My Brother, given his pedantic aptitude toward order and completion, connected mostly with the Eagles, who were the only band to have almost every album in the shoebox, while I connected with the emotional expressionism of Neil Young and Carol King. In retrospect, the familial connection we had towards our individual choices to specific artists reflects our similarities to our respective parent. As we found out later, The Eagles and Dylan were our Fathers while Neil Young and Carol King, my Mother’s. My Brother has always been more like my Father, me, like our Mother. One of the prevalent threads that run through these albums is that they were mostly made in the early to mid seventies by artists who formed part of the LA folk and country rock scene. The connection between our parents, traveling from Scotland to Italy – two places we barely knew outside of family visits – and the exoticism of nineteen seventies American culture was mind-boggling to us as two children only just figuring out how to become people ourselves.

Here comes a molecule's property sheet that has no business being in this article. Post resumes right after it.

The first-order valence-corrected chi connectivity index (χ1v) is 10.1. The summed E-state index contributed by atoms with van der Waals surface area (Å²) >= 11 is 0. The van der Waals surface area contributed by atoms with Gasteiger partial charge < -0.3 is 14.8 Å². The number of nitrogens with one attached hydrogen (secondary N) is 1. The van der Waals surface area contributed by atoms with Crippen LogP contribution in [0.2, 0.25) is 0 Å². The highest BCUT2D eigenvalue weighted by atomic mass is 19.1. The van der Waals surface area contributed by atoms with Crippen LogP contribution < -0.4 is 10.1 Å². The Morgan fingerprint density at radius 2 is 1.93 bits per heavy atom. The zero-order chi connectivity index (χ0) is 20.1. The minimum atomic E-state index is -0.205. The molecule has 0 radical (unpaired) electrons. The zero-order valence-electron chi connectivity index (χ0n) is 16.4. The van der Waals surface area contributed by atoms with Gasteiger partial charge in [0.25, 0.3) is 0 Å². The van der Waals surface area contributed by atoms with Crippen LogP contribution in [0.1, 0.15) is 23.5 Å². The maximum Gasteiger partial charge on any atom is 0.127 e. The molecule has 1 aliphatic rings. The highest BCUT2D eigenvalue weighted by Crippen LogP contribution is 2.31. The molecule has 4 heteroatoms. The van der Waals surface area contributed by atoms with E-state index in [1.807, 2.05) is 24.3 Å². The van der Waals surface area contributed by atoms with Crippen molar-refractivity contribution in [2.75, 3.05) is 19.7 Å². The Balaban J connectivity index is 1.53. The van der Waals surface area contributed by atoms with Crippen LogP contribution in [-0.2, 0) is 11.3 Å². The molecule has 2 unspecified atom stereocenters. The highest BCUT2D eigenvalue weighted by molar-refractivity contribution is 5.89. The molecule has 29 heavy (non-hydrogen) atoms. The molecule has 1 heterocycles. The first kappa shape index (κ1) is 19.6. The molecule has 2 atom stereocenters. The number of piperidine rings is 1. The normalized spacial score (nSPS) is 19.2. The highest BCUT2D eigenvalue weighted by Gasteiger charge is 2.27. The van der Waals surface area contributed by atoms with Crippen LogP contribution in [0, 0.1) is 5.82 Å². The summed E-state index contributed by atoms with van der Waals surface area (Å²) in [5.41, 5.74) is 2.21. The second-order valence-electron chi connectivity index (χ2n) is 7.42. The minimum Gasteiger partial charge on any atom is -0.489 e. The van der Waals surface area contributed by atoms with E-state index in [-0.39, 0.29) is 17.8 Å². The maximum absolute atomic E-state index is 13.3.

“So tell me now and I won’t ask again. Will you still love me tomorrow?”
Each item in the box represented a part of us that could be employed emotionally to represent a different aspect of our personalities, as much as they represented the soundtrack of our parents lives before us, so too did they provide a map to our own development as people existing in the potential future. In this sense, the box acted and continues to act as a vessel between the past, the present and the future; existing to all of us during different periods and places throughout our combined histories, as a family unit and as individuals. The box continued throughout the physical world as an individual entity yet also exists as a puzzle box of sorts, containing individual elements that pertain to a different aspect of the users life at a separate time. The green shoebox remains a single entity as well as the container of a puzzle. The meaning that can be extrapolated for each individual are specific and particular and change over time, for my Father, Mother, Brother and me.